Making Google Tag Manager Work Together with On-Page Tracking

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Transitioning to Google Tag Manager, but still have a lot of hard-coded tracking on your website? Many of our clients find themselves in this very situation.

Or you may have the opposite problem, where you’ve been tracking pageviews through code on your site, and now you want to add PDF tracking through GTM.

With the robust and customizable applications of GTM, it is clear why so many companies make the switch; but if your website already contains a large amount of hard-coded tracking, such as event tracking or custom dimensions/variables, recreating those new tags in GTM might take some time – leaving your website in a limbo of utilizing both GTM and on-page scripts.

This is okay, and for many, a necessary step in the process of completely transitioning to GTM. It is crucial, however, to understand the impact and functionality of GTM tracker names in order to continue to receive quality data during this period.

What Could Go Wrong

When you have only on-page tracking code, loading JavaScript on your page creates a Google Analytics object that is used by all of the tracking on the page. As you transition to GTM, whether you are adding pageviews or events, Tag Manager will add and use its own Google Analytics object.

By default, your on-site tracking and the tracking you set in GTM will not communicate with each other. This is because GTM automatically sets unique tracker names for its tags, which will not match the tracker name of your on-page analytics object.

Sometimes, this doesn’t cause any issues. But this CAN cause issues if your cookie domains don’t match, or you have other custom settings that you want to apply to all of your hits.

If you’re having issues where your events and pageviews are using different settings, you may end up creating multiple sessions/users. An easy way to check is to look for “(not set)” in your Landing Pages report or add this custom report.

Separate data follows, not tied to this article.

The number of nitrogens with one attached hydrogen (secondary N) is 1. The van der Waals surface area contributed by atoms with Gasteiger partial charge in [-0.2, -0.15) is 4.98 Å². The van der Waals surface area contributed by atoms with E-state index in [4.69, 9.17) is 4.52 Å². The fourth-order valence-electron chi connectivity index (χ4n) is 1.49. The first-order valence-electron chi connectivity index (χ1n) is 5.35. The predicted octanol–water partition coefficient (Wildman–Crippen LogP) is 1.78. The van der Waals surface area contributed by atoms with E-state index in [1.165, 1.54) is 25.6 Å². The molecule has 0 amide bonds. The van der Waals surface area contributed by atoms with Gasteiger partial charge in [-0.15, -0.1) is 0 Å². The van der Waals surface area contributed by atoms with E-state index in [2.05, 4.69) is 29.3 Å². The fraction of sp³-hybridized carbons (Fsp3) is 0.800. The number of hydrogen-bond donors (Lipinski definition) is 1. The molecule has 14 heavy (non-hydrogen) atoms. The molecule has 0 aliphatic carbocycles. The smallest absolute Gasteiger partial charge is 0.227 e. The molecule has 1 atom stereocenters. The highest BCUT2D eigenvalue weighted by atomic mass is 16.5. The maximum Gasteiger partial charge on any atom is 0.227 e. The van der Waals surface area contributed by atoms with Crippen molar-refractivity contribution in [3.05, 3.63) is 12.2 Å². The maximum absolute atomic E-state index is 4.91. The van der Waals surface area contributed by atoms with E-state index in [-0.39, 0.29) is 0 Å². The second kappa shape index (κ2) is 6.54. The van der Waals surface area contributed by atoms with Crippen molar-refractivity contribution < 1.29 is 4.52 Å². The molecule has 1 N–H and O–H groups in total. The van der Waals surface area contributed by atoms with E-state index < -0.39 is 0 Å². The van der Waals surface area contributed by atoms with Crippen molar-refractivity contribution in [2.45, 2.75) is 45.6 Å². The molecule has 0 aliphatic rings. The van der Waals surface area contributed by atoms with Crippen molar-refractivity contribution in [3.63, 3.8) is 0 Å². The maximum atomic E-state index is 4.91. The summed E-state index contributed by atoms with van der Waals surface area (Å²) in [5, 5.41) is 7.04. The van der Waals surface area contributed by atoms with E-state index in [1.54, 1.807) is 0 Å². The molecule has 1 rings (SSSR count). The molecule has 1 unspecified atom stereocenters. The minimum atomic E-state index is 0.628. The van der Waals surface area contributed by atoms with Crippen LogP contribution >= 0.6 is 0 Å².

This commonly happens when an event is fired at the start of a new sessions or broken session.

not set example

Different Tracker Names

Let’s take a look at how tracker names work. When Google Analytics is loaded, a tracker name is created by default. Usually this is blank for Classic or referred to as “t0” in Universal Analytics.

You can also manually specify a tracker name, which allows you to send data to more than one property from the same page.

You can customize each tracker with information about which GA property to use, turn on or off different options, and crucially, where to save your cookies.

An important note, Classic trackers and Universal trackers will never talk to each other, they are completely separate.

How Tracker Names Work in GTM

Each tag created in GTM is automatically assigned a unique tracker name that looks like “gtm1234567891234.” Tracker names are made up of a random set of numbers based on the current timestamp in order to prevent them from interfering with anything else on a given page.

Because each tag has its own configuration settings, it’s important to make sure these settings are consistent across pageviews, events, transactions, etc.

To see the tracker names on a given page, check out the Google Developers documentation for tracker objects or try pasting the following code in your JavaScript console:



The tracker names will appear in your console like this:

Universal #1: t0 – UA-12345-1
Universal #2: gtm1421841781746 – UA-12345-1